Do they really say gobble, gobble? No, they gobble, but it doesn’t sound like it. Overall, they are quiet, but if you walk in the barn and make a large noise they will gobble.
What do they eat? Pellets made from corn.
How long does it take to raise them? We get them at 2lbs at 4 weeks old and raise them until they are 20 weeks old and weigh around 40 to 45lbs. When they get the baby turkey’s in, they are very cute and my five girls just love them.
Do you raise them year round? Yes we do. After the 20 weeks we load them out and it takes two weeks to clean it out and get ready for the next load.
Hardest part of raising turkeys is? Their last week, they get ornery and will peck at you and be difficult.
Do you eat turkey all the time? Yes we do, I love it.
Is it a dirty job? It is, it’s dusty, but any job can be dirty.
Did you like the Superbowl commercial “God Made a Farmer”? I didn’t see it, life is busy, but I do agree God Made a Farmer.
Why is farming important? I get to feed America and the World – the Turkey meat goes everywhere. Very rewarding job, very proud to be able to do it.
Chris also hopes that one days, one of his girls will also continue the heritage and become a farmer like their Dad, and his Dad, and his Dad….The Machine Shed Restaurant is dedicated to the American Farmer and we thank Chris and his entire family for their dedication and supplying food for all of us!
Make it a family night and prepare this classic recipe that the whole family will enjoy. Small kids can pop popcorn while older kids or parents can heat up the caramel. Break out a board game or moive and enjoy family time tonight!
Prep: 20 Minutes, Bake 20 Minutes
Nonstick spray coating
8 cups popped popcorn
3/4 cub packed brown sugar
1/3 cup butter (no substitutes)
3 Tablespoons light color corn syrup
1/4 teaspoon baking soda
1/4 teaspoon vanilla
1. Spray an 18X12X2 baking pan with nonstick spray. Remove unpopped kernals from popped corn. Place popcorn in pan; keep warm in a 300 degree oven.
2. Butter sides of heavy 1 1/2 quart saucepan. Add brown sugar, butter, and corn syrup. Clip candy thermometer to side of pan. Cook and stir over medium heat to 225, hard-ball stage (about 4 mins.) Remove saucepan from heat. Stir in baking soda and vanilla; pour over popcorn. Stir gently to coat.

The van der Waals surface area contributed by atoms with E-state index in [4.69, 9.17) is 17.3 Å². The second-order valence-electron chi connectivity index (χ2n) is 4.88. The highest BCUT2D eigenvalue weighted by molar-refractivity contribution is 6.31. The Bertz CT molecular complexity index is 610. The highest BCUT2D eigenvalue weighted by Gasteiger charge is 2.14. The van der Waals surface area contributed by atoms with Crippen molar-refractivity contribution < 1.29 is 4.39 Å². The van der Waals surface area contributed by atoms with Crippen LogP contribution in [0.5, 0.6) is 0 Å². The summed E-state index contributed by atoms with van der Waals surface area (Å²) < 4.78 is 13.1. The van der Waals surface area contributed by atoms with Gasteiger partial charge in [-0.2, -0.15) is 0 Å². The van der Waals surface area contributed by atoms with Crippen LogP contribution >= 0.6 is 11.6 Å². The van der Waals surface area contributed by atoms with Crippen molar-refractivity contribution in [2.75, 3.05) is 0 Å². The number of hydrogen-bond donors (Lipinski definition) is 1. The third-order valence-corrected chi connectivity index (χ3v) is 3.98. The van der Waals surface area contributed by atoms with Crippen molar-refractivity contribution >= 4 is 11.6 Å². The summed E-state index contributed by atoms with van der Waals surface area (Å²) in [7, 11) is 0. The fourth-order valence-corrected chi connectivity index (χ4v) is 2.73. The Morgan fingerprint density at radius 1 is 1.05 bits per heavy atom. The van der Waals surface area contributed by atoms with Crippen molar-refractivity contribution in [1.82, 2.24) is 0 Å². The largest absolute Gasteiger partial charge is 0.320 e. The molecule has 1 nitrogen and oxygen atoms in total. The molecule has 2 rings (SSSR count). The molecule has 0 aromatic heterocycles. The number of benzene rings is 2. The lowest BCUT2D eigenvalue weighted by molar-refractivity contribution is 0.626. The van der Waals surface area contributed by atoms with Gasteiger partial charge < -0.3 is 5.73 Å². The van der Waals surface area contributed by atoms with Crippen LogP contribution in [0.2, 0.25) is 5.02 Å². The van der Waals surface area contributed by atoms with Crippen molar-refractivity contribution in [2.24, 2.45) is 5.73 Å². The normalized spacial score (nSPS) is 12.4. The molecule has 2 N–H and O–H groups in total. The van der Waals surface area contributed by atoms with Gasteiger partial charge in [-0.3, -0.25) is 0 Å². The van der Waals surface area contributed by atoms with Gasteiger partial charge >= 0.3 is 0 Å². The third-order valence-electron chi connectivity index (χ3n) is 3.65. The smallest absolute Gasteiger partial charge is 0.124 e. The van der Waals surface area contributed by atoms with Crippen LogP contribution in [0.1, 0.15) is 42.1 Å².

3. Bake in a 300 degree oven for 15 minutes. Stir and bake 5 minutes more. Remove from oven; spread onto a large piece of foil and cool completely. Break into clusters.
Nutrition facts per serving: 171 calories, 7g total fat, 4g saturate fat, 18 mg cholesterol, 113 mg sodium, 27g carbohydrate, 1 g fiber, 1 g protein.
Recipe is available in the “Now That’s Cookin'” cookbook available at the Machine Shed restaurant.
Encouraging your teenagers to cook may need some….encouraging. One of our restaurant chefs recently helped his son and his friends find inspiration in cooking by creating a “Chopped” food competition. This activity is ideal for youth groups, siblings, or a party. Here is how one of our Chefs, Steve Hall, organized the “Chopped Event”.
Start with a theme – our theme was “Breakfast”. The youth created a breakfast entrée out of mystery items as well as pantry items. We stocked the pantry with eggs, butter, spices, flour, sugar, etc., then we created a “mystery basket” of 4 items to be incorporated into the dish. They were given 35 minutes to consult, prepare and cook their entrée and then present to a group of judges (parents).
- McDonald’s French fries
Teams were seleceted and divided into two groups. They were also given a one time pass to consult with the chef.
Both teams quickly reviewed the items and grabbed from the pantry items and planned their entrée. One team worked on creating an omelet, the other team prepared a puffed pastry mini egg casserole. After a 10 minute warning, the kids started to feel the pressure of time management and getting an end product plated in time. When time was called, one group was finished, while the other group learned that baking a casserole took longer than they expected. To make the tasting fair, we gave them extra time so they could present a finished product.
In the end, we got to taste two awesome breakfast entrees that tasted great.
The groups were creative, learned about time management and how to work as a team. The mini egg casserole was the winner, but both teams really won and can’t wait to do it again. Best of all, the parents were shocked that “their child” prepared a dish! Cooking with teenagers is fun, just make it fun.
Our theme for the next “Chopped” competition: Dessert